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Rounds with Leadership: Sustaining the Nurse Faculty Population

Published April 28, 2021

Welcome to Rounds with Leadership, a forum for AACN’s Board Chair and President/CEO to offer commentary on issues and trends impacting academic nursing.

April 28, 2021 - Sustaining the Nurse Faculty Population

As part of our work to survey the landscape of member school needs, one concern persists as a top priority: Sustaining a robust supply of nurse faculty to prepare entry- and advanced-level nurses. Finding faculty with the right mix of education, experience, and expertise continues to be a challenge for nursing schools nationwide. In fact, we know from data collected through AACN’s annual surveys that roughly one-third of the total faculty population is expected to retire by 2025. This crisis is real and demands a swift, collaborative response.

Fortunately, the National Advisory Council on Nurse Education and Practice (NACNEP) has released its 17th annual report to Congress titled Preparing Nurse Faculty and Addressing the Shortage of Nurse Faculty and Clinical Preceptors to provide some recommendations for a federal response to address this issue. NACNEP’s members, which include nursing deans and faculty, practice leaders, organizational representatives, and federal staff, are calling on a public-private response to develop, support, and fund a wide range of initiatives to address the shortage of nurse faculty and enhance nursing education and training.

AACN was instrumental in providing the data that frame the issues in this report, which features an overview of the faculty shortage, a summary of federal and philanthropic efforts to address this issue, details on state board requirements for faculty and preceptor preparation, and continuing challenges. The report concludes that “the gap between the supply and demand for nurse faculty to educate new generations of nurses will continue, and likely widen. Bold, creative, collaborative, and targeted approaches are needed now” (p. 24).

The NACNEP report calls on Congress to focus on three priorities to fully address this perennial concern, including:

  1. Provide funding to programs that increase the number of nurse faculty and clinical preceptors and support nurse faculty development.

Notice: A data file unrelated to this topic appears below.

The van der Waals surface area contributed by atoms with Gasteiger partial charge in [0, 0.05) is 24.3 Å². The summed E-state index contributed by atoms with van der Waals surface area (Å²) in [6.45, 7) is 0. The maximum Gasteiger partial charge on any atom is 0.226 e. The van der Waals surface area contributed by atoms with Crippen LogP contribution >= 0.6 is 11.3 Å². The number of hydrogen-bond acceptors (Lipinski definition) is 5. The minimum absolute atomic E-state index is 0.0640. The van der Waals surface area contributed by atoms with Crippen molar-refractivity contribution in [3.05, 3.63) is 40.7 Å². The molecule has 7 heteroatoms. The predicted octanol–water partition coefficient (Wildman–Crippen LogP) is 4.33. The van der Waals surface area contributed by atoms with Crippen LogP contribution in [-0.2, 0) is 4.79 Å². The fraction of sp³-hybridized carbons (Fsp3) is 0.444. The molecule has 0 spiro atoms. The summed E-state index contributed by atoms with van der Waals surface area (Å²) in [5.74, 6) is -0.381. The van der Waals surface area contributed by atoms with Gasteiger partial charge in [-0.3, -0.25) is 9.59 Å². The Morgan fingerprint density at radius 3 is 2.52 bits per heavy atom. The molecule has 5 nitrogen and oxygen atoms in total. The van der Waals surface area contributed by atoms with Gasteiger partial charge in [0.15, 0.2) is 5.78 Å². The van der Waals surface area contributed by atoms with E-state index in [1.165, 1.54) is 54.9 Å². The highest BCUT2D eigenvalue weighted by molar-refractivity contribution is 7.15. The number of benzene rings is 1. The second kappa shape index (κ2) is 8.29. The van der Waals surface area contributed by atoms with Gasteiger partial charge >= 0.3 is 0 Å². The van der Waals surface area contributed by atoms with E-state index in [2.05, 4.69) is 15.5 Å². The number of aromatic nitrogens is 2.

2. Provide funding for the Health Resources and Services Administration to develop a nurse faculty residency program that emphasizes strategies to improve faculty recruitment, preparation, development, and retention.
  3. Create a national center devoted to nursing education and the development of nurse faculty and clinical preceptors, which will identify best practices for preparing faculty, establish a repository of information on the faculty population, pilot innovative projects to support the recruitment and retention diverse nurse educators, and raise the visibility of the nurse faculty role as a rewarding career choice, among other actions.

AACN will continue to lobby Congress to implement these federal recommendations as we work to address the faculty shortage in our advocacy, communication, data collection, and member education work. To further generate momentum for change, academic nurse leaders must also take steps to ensure that our efforts to sustain a healthy nursing workforce continues into the foreseeable future.  We are uniquely poised to serve as role models and mentors to students who will someday serve as education, research, and practice leaders. AACN is proud to join with our members in serving as a champion for the nurse faculty role and attracting a new generation of educators who combine their clinical expertise with a passion for teaching.

Additional Resources

Research:  Retirements and Succession of Nursing Faculty in 2016-2025
Fact Sheet:
  Nurse Faculty Shortage
Webinar:
Advocating for the Future Advancement of Academic Nursing Act (FAAN Act)
Survey:
Vacant Faculty Positions for Academic Year 2020-2021
Position Statement:
Preferred Vision of the Professoriate in Baccalaureate & Graduate Nursing Programs

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